Photo recall: And not a stitch of fluorescent lycra in sight

By Michael Botur

With its lack of manoeuvrability, it's perhaps no surprise that recumbent bicycle didn't become popular.

Photo / NZ Herald, Photo research / Emma Land
Photo / NZ Herald, Photo research / Emma Land

Allister Worrall once asked his grandfather, known for his long arms and legs, why his nickname was Spider.

"If your name was Aylmer, you'd want to find another name too," Spider replied.

"I don't think he loved his name," Allister laughs. "The name Aylmer Worrall is a mouthful."

Spider was photographed in the Auckland Domain on May 19, 1990, pedalling an ancient bicycle prototype imported more than seven decades ago from the Cyclo Gear Company in Birmingham, England.

Today, Worralls Cycle and Sport Distributors remains a major Auckland bicycle importer. "The bike was revolutionary at the time. It was unusual. It's been floating around the warehouse ever since I was a kid. It's a freak. It doesn't bear any resemblance to today's 10-speed bikes.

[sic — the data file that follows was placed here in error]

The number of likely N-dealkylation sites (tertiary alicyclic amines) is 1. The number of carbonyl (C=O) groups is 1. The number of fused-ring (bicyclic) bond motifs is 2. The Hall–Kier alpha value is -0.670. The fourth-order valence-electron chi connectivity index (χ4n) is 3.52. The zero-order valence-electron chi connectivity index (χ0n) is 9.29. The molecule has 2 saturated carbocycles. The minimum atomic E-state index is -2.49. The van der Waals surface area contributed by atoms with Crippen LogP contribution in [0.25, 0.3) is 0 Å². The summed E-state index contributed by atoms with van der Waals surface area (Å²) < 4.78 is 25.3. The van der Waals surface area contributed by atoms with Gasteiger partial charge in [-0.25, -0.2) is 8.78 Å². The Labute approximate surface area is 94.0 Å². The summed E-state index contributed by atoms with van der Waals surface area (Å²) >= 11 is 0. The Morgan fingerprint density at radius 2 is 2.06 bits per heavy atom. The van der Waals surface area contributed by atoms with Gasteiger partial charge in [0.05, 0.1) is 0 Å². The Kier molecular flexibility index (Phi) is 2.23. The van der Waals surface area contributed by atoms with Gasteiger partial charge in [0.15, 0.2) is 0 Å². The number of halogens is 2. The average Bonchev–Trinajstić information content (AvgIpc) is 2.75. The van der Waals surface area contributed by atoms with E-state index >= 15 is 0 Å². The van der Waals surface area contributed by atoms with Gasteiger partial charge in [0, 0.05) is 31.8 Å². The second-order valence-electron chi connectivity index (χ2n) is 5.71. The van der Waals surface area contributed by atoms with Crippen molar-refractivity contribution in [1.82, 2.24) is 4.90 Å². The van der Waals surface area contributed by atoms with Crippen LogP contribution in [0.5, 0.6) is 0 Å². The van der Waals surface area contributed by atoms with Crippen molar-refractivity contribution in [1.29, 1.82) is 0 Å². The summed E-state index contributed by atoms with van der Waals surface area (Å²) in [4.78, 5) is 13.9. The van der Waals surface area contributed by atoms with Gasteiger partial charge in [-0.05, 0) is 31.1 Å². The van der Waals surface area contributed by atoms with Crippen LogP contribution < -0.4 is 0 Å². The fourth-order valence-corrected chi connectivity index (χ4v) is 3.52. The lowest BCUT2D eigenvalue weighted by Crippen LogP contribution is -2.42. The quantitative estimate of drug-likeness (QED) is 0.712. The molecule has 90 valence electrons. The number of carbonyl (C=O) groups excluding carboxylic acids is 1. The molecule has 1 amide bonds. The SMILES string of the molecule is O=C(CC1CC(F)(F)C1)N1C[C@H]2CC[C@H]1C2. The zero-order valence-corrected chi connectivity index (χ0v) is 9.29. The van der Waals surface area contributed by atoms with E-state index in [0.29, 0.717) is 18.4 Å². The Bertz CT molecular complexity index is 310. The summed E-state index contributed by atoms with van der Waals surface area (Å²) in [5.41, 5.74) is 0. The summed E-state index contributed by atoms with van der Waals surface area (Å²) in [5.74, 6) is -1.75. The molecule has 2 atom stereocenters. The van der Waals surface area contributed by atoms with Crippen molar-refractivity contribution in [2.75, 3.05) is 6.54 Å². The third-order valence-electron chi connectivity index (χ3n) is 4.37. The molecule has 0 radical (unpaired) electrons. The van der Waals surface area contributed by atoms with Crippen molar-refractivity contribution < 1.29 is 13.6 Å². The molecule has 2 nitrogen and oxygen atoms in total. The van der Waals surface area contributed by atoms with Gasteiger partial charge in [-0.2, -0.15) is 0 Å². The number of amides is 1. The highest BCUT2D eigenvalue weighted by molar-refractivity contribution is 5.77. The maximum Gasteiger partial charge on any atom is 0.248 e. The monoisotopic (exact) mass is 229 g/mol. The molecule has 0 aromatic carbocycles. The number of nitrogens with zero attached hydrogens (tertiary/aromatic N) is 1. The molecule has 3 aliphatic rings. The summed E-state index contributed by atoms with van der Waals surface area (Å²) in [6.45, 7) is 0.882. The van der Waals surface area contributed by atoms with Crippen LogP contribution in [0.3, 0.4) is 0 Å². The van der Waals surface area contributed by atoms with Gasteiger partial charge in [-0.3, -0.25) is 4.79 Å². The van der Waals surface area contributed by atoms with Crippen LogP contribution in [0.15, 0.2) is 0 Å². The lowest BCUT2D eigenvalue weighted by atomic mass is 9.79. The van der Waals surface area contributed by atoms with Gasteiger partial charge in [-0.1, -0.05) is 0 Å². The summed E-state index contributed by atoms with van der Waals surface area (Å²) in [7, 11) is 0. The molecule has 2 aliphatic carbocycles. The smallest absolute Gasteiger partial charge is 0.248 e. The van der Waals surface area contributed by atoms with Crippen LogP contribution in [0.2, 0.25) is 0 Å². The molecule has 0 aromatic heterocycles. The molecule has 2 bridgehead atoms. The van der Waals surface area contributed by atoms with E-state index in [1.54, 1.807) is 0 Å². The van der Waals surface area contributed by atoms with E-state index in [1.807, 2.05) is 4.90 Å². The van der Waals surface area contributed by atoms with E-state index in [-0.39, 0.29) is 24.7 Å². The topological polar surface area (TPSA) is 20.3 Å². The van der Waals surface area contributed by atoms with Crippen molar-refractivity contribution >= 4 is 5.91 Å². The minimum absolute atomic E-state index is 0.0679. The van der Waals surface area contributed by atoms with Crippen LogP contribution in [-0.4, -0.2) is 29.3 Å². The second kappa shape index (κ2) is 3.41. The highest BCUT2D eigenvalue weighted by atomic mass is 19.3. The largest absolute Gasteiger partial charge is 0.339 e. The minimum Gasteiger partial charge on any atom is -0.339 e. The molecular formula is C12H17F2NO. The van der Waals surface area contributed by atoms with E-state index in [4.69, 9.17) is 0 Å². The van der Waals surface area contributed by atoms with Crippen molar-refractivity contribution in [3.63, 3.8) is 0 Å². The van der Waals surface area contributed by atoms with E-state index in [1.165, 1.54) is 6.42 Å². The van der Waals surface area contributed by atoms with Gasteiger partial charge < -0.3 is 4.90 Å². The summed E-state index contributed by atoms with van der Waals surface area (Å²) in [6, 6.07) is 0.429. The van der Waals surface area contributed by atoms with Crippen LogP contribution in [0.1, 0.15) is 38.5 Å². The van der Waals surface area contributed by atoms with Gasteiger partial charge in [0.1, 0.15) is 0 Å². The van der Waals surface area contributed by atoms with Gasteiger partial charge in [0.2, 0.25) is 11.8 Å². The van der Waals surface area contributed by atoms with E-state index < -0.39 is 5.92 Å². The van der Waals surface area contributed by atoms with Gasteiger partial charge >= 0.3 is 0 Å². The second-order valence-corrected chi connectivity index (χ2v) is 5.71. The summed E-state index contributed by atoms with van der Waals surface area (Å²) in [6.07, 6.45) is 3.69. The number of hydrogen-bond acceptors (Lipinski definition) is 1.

"Although there are lots of recumbent bikes today, it's still the most unusual bike. It's particularly strange. If you're riding it around, people ask questions about it.

I've ridden it myself. It's not uncomfortable, but it's not particularly manoeuvrable. It's not easy to balance on it.

"I don't think they imported lots of them."

Decades ago it wasn't so bizarre to see an octogenarian pedalling a recumbent bicycle in dress shoes and pants. "Back in the day, people wore ordinary clothes," Allister says. "They didn't have spandex. You didn't need it."

- Herald on Sunday

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